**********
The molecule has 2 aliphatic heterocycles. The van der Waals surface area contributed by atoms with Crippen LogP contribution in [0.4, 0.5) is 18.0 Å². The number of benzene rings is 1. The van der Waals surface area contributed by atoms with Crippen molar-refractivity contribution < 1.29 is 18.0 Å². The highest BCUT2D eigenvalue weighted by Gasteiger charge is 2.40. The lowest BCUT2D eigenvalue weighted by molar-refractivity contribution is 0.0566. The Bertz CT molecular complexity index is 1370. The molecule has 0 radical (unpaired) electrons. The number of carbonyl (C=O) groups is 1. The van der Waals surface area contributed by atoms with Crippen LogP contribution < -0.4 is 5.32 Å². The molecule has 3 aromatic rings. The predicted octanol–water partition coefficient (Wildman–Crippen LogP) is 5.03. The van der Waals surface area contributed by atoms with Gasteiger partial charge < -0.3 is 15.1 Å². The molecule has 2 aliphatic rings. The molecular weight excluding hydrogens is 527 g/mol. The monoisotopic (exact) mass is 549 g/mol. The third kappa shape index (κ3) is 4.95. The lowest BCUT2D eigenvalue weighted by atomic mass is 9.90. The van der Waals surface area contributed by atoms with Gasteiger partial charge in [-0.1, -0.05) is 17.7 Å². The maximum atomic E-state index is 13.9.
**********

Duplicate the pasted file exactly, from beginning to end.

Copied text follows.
The molecule has 2 aliphatic heterocycles. The van der Waals surface area contributed by atoms with Crippen LogP contribution in [0.4, 0.5) is 18.0 Å². The number of benzene rings is 1. The van der Waals surface area contributed by atoms with Crippen molar-refractivity contribution < 1.29 is 18.0 Å². The highest BCUT2D eigenvalue weighted by Gasteiger charge is 2.40. The lowest BCUT2D eigenvalue weighted by molar-refractivity contribution is 0.0566. The Bertz CT molecular complexity index is 1370. The molecule has 0 radical (unpaired) electrons. The number of carbonyl (C=O) groups is 1. The van der Waals surface area contributed by atoms with Crippen LogP contribution < -0.4 is 5.32 Å². The molecule has 3 aromatic rings. The predicted octanol–water partition coefficient (Wildman–Crippen LogP) is 5.03. The van der Waals surface area contributed by atoms with Gasteiger partial charge < -0.3 is 15.1 Å². The molecule has 2 aliphatic rings. The molecular weight excluding hydrogens is 527 g/mol. The monoisotopic (exact) mass is 549 g/mol. The third kappa shape index (κ3) is 4.95. The lowest BCUT2D eigenvalue weighted by atomic mass is 9.90. The van der Waals surface area contributed by atoms with Gasteiger partial charge in [-0.1, -0.05) is 17.7 Å². The maximum atomic E-state index is 13.9.